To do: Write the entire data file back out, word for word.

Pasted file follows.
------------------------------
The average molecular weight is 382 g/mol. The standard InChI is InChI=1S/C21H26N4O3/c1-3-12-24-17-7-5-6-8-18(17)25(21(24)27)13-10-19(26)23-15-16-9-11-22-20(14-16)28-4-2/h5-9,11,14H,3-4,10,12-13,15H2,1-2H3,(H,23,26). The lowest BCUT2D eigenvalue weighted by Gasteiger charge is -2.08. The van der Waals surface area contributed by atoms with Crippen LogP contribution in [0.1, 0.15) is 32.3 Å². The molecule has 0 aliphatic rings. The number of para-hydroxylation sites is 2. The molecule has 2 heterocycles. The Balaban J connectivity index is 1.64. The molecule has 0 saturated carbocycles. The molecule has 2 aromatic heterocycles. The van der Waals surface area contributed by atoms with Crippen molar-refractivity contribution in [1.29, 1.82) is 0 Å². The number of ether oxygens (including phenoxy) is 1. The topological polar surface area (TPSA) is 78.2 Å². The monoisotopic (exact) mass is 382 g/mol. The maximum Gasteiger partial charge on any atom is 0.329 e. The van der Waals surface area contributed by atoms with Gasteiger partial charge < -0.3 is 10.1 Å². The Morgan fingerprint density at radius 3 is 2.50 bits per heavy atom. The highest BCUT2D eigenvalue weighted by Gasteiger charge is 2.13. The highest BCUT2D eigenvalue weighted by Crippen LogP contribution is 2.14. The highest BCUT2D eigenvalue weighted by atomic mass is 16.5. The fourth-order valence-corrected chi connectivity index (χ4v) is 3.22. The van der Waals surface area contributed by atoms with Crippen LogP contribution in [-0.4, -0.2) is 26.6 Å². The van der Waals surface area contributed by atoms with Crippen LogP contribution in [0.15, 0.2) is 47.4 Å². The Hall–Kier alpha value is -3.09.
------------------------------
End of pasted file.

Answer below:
The average molecular weight is 382 g/mol. The standard InChI is InChI=1S/C21H26N4O3/c1-3-12-24-17-7-5-6-8-18(17)25(21(24)27)13-10-19(26)23-15-16-9-11-22-20(14-16)28-4-2/h5-9,11,14H,3-4,10,12-13,15H2,1-2H3,(H,23,26). The lowest BCUT2D eigenvalue weighted by Gasteiger charge is -2.08. The van der Waals surface area contributed by atoms with Crippen LogP contribution in [0.1, 0.15) is 32.3 Å². The molecule has 0 aliphatic rings. The number of para-hydroxylation sites is 2. The molecule has 2 heterocycles. The Balaban J connectivity index is 1.64. The molecule has 0 saturated carbocycles. The molecule has 2 aromatic heterocycles. The van der Waals surface area contributed by atoms with Crippen molar-refractivity contribution in [1.29, 1.82) is 0 Å². The number of ether oxygens (including phenoxy) is 1. The topological polar surface area (TPSA) is 78.2 Å². The monoisotopic (exact) mass is 382 g/mol. The maximum Gasteiger partial charge on any atom is 0.329 e. The van der Waals surface area contributed by atoms with Gasteiger partial charge < -0.3 is 10.1 Å². The Morgan fingerprint density at radius 3 is 2.50 bits per heavy atom. The highest BCUT2D eigenvalue weighted by Gasteiger charge is 2.13. The highest BCUT2D eigenvalue weighted by Crippen LogP contribution is 2.14. The highest BCUT2D eigenvalue weighted by atomic mass is 16.5. The fourth-order valence-corrected chi connectivity index (χ4v) is 3.22. The van der Waals surface area contributed by atoms with Crippen LogP contribution in [-0.4, -0.2) is 26.6 Å². The van der Waals surface area contributed by atoms with Crippen LogP contribution in [0.15, 0.2) is 47.4 Å². The Hall–Kier alpha value is -3.09.